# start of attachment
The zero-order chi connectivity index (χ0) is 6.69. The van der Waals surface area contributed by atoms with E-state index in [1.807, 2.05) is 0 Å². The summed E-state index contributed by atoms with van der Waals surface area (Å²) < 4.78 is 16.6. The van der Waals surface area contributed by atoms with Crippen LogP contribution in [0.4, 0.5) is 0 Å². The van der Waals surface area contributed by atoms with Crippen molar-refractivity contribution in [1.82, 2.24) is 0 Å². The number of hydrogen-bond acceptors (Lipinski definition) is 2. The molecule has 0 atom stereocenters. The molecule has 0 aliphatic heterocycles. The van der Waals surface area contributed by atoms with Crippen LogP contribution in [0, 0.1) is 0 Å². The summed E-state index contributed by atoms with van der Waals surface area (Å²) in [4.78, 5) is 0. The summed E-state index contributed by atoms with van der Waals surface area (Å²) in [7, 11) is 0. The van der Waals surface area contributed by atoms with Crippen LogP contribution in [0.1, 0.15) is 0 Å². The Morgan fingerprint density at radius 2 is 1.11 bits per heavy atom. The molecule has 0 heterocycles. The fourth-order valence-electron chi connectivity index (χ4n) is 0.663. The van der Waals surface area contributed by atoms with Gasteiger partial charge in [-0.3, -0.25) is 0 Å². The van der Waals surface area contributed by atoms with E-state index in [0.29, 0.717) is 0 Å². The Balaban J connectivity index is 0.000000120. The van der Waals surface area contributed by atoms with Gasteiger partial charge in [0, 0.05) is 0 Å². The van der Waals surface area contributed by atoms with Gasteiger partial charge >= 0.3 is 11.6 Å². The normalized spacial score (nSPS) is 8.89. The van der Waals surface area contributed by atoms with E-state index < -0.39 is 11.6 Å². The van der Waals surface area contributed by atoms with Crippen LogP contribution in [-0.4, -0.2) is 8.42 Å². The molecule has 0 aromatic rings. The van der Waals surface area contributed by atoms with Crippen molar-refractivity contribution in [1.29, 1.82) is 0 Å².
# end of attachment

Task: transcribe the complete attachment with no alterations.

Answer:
The zero-order chi connectivity index (χ0) is 6.69. The van der Waals surface area contributed by atoms with E-state index in [1.807, 2.05) is 0 Å². The summed E-state index contributed by atoms with van der Waals surface area (Å²) < 4.78 is 16.6. The van der Waals surface area contributed by atoms with Crippen LogP contribution in [0.4, 0.5) is 0 Å². The van der Waals surface area contributed by atoms with Crippen molar-refractivity contribution in [1.82, 2.24) is 0 Å². The number of hydrogen-bond acceptors (Lipinski definition) is 2. The molecule has 0 atom stereocenters. The molecule has 0 aliphatic heterocycles. The van der Waals surface area contributed by atoms with Crippen LogP contribution in [0, 0.1) is 0 Å². The summed E-state index contributed by atoms with van der Waals surface area (Å²) in [4.78, 5) is 0. The summed E-state index contributed by atoms with van der Waals surface area (Å²) in [7, 11) is 0. The van der Waals surface area contributed by atoms with Crippen LogP contribution in [0.1, 0.15) is 0 Å². The Morgan fingerprint density at radius 2 is 1.11 bits per heavy atom. The molecule has 0 heterocycles. The fourth-order valence-electron chi connectivity index (χ4n) is 0.663. The van der Waals surface area contributed by atoms with Gasteiger partial charge in [-0.3, -0.25) is 0 Å². The van der Waals surface area contributed by atoms with E-state index in [0.29, 0.717) is 0 Å². The Balaban J connectivity index is 0.000000120. The van der Waals surface area contributed by atoms with Gasteiger partial charge in [0, 0.05) is 0 Å². The van der Waals surface area contributed by atoms with Gasteiger partial charge >= 0.3 is 11.6 Å². The normalized spacial score (nSPS) is 8.89. The van der Waals surface area contributed by atoms with E-state index < -0.39 is 11.6 Å². The van der Waals surface area contributed by atoms with Crippen LogP contribution in [-0.4, -0.2) is 8.42 Å². The molecule has 0 aromatic rings. The van der Waals surface area contributed by atoms with Crippen molar-refractivity contribution in [1.29, 1.82) is 0 Å².